On January 7, Marie Gluesenkamp Perez was sworn-in as the new U.S. Representative for the Third Congressional District in Southwest Washington. Last November, the Democrat and small business owner from unincorporated Skamania County narrowly defeated Republican and retired Army Green Beret Joe Kent, who was endorsed by former President Donald Trump. On the campaign trail, she pledged to fight for reproductive rights, lowering the cost of prescription drugs and shoring up blue collar and manufacturing jobs in the district. Her victory marks the first time the seat was held by a Democrat in 12 years.
Congresswoman Gluesenkamp Perez spoke with “Think Out Loud” host Dave Miller from her office on Capitol Hill.
The following transcript has been edited for length and clarity.
Dave Miller: How are you feeling today on your fifth day as an official member of Congress?
Marie Gluesenkamp Perez: Yeah, it’s exciting. I’m happy to be done with the wild goose chase over there at the chaos caucus and get to work actually voting on bills.
Miller: “The chaos caucus” — that’s your take on the five days and 15 rounds of voting that it took for Kevin McCarthy to be elected as speaker? What was going through your mind on vote after vote?
Gluesenkamp Perez: I was really frankly working hard seeing if there were moderate Republicans we could work with to find a unity candidate. Listen, I was really happy to be sworn in, but it’s sort of, like, bittersweet because it was just this affirmation that McCarthy was really there to negotiate with Lauren Boebert and not moderates.
Miller: How have you been figuring out the people that you think you can work with?
Gluesenkamp Perez: Well, I mean snooping. You kind of like look at who’s elected, what votes they’ve taken on certain bills, what things we have in common and that’s kind of always the place to start, and then just introducing myself to people. That’s kind of the biggest thing. Maybe we’re not going to have a way to work together on this bill. But if I’ve got their cell phone number, if I can call them, if I know who their chief is, that opens up window for down the road.
Miller: What is your take on the new House rules that Republicans narrowly passed just two days ago?
Gluesenkamp Perez: I mean it’s sad. There was so much attention on the sort of, like, cult of personality around the speakership and the chaos caucus and all that, but it’s the rules package with a motion to vacate, who knows how long McCarthy is actually going to be speaker.
Miller: Meaning, any one member now opposed to the majority of the caucus can call for a new vote for speaker.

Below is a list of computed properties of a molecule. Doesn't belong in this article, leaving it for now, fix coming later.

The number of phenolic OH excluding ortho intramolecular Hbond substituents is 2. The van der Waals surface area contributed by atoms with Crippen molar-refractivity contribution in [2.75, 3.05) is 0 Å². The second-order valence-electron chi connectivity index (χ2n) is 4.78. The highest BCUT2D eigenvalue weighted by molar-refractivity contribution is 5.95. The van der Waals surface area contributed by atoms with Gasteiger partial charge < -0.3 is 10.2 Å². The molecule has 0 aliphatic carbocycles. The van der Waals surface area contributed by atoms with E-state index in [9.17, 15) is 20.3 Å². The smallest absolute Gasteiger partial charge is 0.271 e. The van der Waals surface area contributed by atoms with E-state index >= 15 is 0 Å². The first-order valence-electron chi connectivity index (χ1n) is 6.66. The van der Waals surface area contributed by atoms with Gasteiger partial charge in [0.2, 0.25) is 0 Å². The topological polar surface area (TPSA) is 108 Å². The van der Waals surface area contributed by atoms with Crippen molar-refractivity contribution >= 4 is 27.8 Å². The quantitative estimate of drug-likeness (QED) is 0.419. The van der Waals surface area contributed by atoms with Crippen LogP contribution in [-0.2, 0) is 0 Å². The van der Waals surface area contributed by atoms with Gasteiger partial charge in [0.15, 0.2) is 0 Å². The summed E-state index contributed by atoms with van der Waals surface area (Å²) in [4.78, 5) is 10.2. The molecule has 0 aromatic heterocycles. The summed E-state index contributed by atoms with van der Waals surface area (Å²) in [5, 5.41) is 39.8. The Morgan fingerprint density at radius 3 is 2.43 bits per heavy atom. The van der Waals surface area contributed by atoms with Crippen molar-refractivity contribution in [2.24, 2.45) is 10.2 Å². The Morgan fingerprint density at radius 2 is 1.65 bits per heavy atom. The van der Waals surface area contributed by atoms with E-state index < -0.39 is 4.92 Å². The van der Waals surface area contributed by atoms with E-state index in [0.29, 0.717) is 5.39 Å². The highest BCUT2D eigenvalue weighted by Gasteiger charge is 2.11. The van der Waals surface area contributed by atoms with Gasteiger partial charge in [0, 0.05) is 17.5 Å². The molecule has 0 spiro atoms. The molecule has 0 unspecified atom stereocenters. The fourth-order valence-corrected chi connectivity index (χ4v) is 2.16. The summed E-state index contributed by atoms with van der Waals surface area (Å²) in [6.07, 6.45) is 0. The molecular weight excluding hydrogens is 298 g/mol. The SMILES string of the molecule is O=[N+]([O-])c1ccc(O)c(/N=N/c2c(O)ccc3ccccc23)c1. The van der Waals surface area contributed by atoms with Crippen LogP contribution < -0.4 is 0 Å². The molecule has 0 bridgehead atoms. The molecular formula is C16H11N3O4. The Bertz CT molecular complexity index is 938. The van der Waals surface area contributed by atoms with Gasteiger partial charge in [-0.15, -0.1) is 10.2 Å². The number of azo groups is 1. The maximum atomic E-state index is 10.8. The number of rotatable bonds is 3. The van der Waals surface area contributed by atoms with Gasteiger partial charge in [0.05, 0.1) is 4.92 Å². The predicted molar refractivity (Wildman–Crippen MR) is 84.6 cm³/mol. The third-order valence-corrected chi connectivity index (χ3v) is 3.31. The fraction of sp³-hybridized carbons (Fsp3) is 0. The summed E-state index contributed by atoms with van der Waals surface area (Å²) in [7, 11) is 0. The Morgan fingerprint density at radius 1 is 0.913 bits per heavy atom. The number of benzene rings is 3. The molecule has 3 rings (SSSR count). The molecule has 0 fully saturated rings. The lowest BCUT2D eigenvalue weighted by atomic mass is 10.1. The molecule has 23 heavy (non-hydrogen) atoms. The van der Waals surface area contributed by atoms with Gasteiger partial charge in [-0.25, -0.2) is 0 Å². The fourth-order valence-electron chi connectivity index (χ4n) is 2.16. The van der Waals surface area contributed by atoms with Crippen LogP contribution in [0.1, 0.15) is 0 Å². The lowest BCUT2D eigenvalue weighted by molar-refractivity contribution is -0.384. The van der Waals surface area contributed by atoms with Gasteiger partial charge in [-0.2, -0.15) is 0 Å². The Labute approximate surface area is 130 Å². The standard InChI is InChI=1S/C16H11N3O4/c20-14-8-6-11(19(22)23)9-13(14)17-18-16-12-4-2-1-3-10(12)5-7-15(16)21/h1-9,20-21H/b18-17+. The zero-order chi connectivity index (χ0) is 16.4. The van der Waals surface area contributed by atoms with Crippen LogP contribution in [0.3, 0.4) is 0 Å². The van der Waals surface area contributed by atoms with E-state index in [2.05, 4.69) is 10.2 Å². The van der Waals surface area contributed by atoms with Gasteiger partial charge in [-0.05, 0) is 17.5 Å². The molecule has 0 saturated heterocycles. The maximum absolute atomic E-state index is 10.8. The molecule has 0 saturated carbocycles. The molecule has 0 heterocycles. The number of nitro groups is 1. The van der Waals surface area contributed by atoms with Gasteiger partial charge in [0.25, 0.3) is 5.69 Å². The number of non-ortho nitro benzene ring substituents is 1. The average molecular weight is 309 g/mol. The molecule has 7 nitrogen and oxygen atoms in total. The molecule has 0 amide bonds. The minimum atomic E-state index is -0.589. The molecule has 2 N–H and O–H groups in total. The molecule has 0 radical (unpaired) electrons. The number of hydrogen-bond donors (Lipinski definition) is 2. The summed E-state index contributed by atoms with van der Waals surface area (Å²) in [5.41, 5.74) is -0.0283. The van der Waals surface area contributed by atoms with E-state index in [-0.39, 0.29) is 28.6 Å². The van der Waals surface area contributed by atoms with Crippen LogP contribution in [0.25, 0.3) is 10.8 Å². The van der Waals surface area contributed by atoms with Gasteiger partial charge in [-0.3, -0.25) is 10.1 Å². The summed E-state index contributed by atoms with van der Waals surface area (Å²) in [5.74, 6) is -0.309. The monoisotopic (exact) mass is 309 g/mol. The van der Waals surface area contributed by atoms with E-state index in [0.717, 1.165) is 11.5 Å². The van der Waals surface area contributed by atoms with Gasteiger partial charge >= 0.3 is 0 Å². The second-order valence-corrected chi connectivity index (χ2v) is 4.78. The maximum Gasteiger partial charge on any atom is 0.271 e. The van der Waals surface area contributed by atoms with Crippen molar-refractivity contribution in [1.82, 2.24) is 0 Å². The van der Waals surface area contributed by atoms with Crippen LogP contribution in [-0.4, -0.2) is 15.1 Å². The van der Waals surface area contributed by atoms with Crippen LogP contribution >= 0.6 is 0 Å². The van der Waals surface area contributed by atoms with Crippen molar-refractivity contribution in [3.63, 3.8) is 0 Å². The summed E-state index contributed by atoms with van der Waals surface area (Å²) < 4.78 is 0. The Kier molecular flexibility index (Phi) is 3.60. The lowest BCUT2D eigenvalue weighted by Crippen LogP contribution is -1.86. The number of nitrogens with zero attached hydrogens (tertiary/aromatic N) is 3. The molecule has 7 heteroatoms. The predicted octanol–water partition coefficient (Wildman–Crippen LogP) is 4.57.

Gluesenkamp Perez: Right, and so it just throws sand in the gears. This rules package is really going to make it harder to govern and it’s durable over the next two years. Whereas the speaker, who knows how long McCarthy will last before he gets a motion to vacate. And it also means that we’re going to be spending so much more time voting over and over on speakers and motions to vacate and things that really are not going to do anything to improve the lives of normal Americans or get us a government that works better for us.
Miller: Yesterday, the House approved also along party lines, the creation of a select committee on the weaponization of the federal government. It’s going to have broad powers to investigate federal law enforcement agencies like the FBI for efforts to allegedly silence or attack conservatives. What’s your opinion of this new subcommittee?
Gluesenkamp Perez: I think political theater is the right word for it. When I talk to constituents, these are not the issues that are in their top 10. They’re not even in their top 20. We want schools that work; we want roads we can drive on; we want a well-functioning tax code; we want to make it easier to pay our taxes and pay them correctly. And this is just a very partisan play to distract from the real work of good governance.
Miller: The legislation that you have been most keen to champion is known as the right to repair. What’s the problem that you’re hoping to solve?
Gluesenkamp Perez: This is something that we’re seeing in many industries. Basically, there’s terms of service agreements that stop you from fixing your own stuff, and the genesis of this was John Deere tractors, putting a digital lock, so that only an authorized dealership could work on their tractors. And there was a major malfunction in the whole year make and model of a tractor and millions of dollars of hay were lost because there weren’t enough dealerships to work on these tractors. So people came out with their pitchforks, rightfully so, to say that when we own something, we believe that we also have the right to fix and maintain it. And I really believe that sense of DIY is in our DNA. That is our cultural heritage of self sufficiency in America.
I think we don’t have enough legislators who understand that right is very quickly being taken away by these terms of service agreements that stop you from replacing the batteries in your cell phone, stop you from checking the oil on your own car.
Miller: What’s your vision for how to actually get this kind of legislation passed? How do you build coalitions, How do you twist arms? How do you get something like this done?